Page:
The sold out crowd was buzzing prior to the opening tip as we all looked forward to finding out if “Lin-sanity” could be sustained through a visit from Bryant, the league’s leading scorer, or if the novelty act was up. I was confident of the latter and leaned over to ask my client, ‘How much do you think we’ll win by?” He smiled as he shrugged his shoulders and declined to give his pick.

It did not take long to realize the young man had been wise in not counting Lin or the Knicks out. A couple minutes into the game, Lin knocked down a three from the corner over 7”1’ Center Andrew Bynum putting the Knicks up 3-2, and he didn’t look back. Lin set up Tyson Chandler for a bucket that put the Knicks up 5-4. They would not trail again. A jumper, a second assist to Chandler, another jumper, followed by a Lin steal and layup forced a Lakers timeout five minutes in with the score 13-4. Jeremy Lin was outscoring the Lakers himself by five points. My client and I looked at each other shaking our heads in disbelief and remarking that the Lakers looked tired after last night’s overtime win in Boston.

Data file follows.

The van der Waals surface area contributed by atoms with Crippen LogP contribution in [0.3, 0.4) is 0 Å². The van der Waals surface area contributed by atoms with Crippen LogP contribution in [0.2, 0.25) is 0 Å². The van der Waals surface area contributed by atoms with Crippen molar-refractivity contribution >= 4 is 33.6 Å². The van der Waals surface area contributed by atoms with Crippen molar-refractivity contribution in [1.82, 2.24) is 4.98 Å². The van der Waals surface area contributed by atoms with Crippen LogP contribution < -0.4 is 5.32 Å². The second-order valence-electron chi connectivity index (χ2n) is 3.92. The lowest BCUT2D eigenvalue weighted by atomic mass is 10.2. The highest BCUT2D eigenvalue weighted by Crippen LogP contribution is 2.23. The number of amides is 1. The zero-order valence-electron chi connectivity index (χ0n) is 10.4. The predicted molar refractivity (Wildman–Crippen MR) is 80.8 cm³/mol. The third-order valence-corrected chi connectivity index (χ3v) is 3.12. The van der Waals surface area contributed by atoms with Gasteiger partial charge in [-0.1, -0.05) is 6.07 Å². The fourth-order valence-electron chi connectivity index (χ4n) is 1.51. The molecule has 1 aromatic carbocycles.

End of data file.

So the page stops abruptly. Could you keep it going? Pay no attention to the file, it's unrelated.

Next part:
The electric New York crowd became more energized with each Lin basket and assist as the Garden’s Jumbotron incited cheers of Je-Re-My! Je-Re-My! Nearing the end of the first half, Lin blew past Derek Fisher on a fast break spin move and his following acrobatic lay-in gave him 18 points, gave his team a 9 point lead and won the hearts of all frustrated Knicks fans for life. The Knicks have this elaborate alumni program and kept announcing “Once a Knick, Always a Knick!” before announcing the attendance of Larry Johnson, Anthony Mason, John Starks and Walt Frazier at various points throughout the game. I found myself thinking that even if Jeremy Lin’s overnight sensation story doesn’t last another week, he already had earned himself an alumni pass based on the crowd’s admiration.

There wasn’t much to be pleased about as a Lakers fan as Kobe started the game 1-of-11 from the field and Metta World Peace (formerly Ron Artest) had three more personal fouls than he had points (zero) shortly into the second half. Kobe appeared jealous of Lin by the mid-third quarter and awoke his Black Mamba alter ego as he began splashing ridiculous fade away jumpers over the backboard while double teamed and even awed the New York crowd with a laser pass to himself off the glass before tip passing to Pau Gasol for his only assist of the game. Kobe’s gunning brought the Lakers within 6 on a couple of occasions, but the basketball Linja could not be stopped.